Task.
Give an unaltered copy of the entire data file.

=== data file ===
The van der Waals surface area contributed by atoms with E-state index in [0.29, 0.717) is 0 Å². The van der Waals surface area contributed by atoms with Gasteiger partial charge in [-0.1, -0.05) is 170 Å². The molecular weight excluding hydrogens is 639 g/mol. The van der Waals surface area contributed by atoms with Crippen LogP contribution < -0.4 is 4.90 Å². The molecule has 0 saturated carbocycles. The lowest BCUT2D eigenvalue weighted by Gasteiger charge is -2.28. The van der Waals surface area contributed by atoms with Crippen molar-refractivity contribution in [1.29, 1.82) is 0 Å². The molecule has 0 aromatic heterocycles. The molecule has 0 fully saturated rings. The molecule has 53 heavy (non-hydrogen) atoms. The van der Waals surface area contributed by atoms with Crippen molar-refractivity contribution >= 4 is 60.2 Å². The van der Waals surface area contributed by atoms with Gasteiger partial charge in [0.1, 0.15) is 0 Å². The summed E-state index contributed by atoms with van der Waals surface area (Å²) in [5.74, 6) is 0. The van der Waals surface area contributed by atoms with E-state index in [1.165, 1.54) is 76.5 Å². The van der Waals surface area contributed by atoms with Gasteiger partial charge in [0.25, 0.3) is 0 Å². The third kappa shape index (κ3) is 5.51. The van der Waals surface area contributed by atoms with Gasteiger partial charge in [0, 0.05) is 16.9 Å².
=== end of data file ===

The van der Waals surface area contributed by atoms with E-state index in [0.29, 0.717) is 0 Å². The van der Waals surface area contributed by atoms with Gasteiger partial charge in [-0.1, -0.05) is 170 Å². The molecular weight excluding hydrogens is 639 g/mol. The van der Waals surface area contributed by atoms with Crippen LogP contribution < -0.4 is 4.90 Å². The molecule has 0 saturated carbocycles. The lowest BCUT2D eigenvalue weighted by Gasteiger charge is -2.28. The van der Waals surface area contributed by atoms with Crippen molar-refractivity contribution in [1.29, 1.82) is 0 Å². The molecule has 0 aromatic heterocycles. The molecule has 0 fully saturated rings. The molecule has 53 heavy (non-hydrogen) atoms. The van der Waals surface area contributed by atoms with Crippen molar-refractivity contribution >= 4 is 60.2 Å². The van der Waals surface area contributed by atoms with Gasteiger partial charge in [0.1, 0.15) is 0 Å². The summed E-state index contributed by atoms with van der Waals surface area (Å²) in [5.74, 6) is 0. The van der Waals surface area contributed by atoms with E-state index in [1.165, 1.54) is 76.5 Å². The van der Waals surface area contributed by atoms with Gasteiger partial charge in [0.25, 0.3) is 0 Å². The third kappa shape index (κ3) is 5.51. The van der Waals surface area contributed by atoms with Gasteiger partial charge in [0, 0.05) is 16.9 Å².